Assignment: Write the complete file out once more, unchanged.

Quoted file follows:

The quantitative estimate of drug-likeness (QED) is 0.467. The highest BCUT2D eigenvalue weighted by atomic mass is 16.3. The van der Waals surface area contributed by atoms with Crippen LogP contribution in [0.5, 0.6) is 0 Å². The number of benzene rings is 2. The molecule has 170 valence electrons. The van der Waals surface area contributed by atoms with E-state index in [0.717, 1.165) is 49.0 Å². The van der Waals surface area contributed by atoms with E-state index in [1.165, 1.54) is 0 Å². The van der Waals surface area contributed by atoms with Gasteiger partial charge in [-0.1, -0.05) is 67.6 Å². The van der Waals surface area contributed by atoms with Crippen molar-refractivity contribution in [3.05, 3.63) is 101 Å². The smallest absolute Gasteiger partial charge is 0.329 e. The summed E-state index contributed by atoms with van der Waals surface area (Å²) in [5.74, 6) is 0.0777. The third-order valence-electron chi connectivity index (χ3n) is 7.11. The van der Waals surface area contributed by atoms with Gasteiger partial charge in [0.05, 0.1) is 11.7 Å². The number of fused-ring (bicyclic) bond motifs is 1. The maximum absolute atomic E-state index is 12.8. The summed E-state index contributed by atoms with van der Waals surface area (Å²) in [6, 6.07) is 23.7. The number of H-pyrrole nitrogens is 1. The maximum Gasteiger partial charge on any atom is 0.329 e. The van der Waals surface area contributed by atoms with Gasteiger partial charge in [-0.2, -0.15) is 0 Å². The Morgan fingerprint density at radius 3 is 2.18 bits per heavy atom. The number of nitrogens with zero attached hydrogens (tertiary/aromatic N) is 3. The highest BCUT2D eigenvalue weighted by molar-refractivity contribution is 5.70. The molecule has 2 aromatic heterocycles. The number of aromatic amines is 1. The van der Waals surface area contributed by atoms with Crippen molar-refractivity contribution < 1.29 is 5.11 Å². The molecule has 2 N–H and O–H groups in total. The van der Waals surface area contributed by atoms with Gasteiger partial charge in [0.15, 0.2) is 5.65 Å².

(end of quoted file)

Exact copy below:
The quantitative estimate of drug-likeness (QED) is 0.467. The highest BCUT2D eigenvalue weighted by atomic mass is 16.3. The van der Waals surface area contributed by atoms with Crippen LogP contribution in [0.5, 0.6) is 0 Å². The number of benzene rings is 2. The molecule has 170 valence electrons. The van der Waals surface area contributed by atoms with E-state index in [0.717, 1.165) is 49.0 Å². The van der Waals surface area contributed by atoms with E-state index in [1.165, 1.54) is 0 Å². The van der Waals surface area contributed by atoms with Gasteiger partial charge in [-0.1, -0.05) is 67.6 Å². The van der Waals surface area contributed by atoms with Crippen molar-refractivity contribution in [3.05, 3.63) is 101 Å². The smallest absolute Gasteiger partial charge is 0.329 e. The summed E-state index contributed by atoms with van der Waals surface area (Å²) in [5.74, 6) is 0.0777. The third-order valence-electron chi connectivity index (χ3n) is 7.11. The van der Waals surface area contributed by atoms with Gasteiger partial charge in [0.05, 0.1) is 11.7 Å². The number of fused-ring (bicyclic) bond motifs is 1. The maximum absolute atomic E-state index is 12.8. The summed E-state index contributed by atoms with van der Waals surface area (Å²) in [6, 6.07) is 23.7. The number of H-pyrrole nitrogens is 1. The maximum Gasteiger partial charge on any atom is 0.329 e. The van der Waals surface area contributed by atoms with Gasteiger partial charge in [-0.2, -0.15) is 0 Å². The Morgan fingerprint density at radius 3 is 2.18 bits per heavy atom. The number of nitrogens with zero attached hydrogens (tertiary/aromatic N) is 3. The highest BCUT2D eigenvalue weighted by molar-refractivity contribution is 5.70. The molecule has 2 aromatic heterocycles. The number of aromatic amines is 1. The van der Waals surface area contributed by atoms with Crippen molar-refractivity contribution < 1.29 is 5.11 Å². The molecule has 2 N–H and O–H groups in total. The van der Waals surface area contributed by atoms with Gasteiger partial charge in [0.15, 0.2) is 5.65 Å².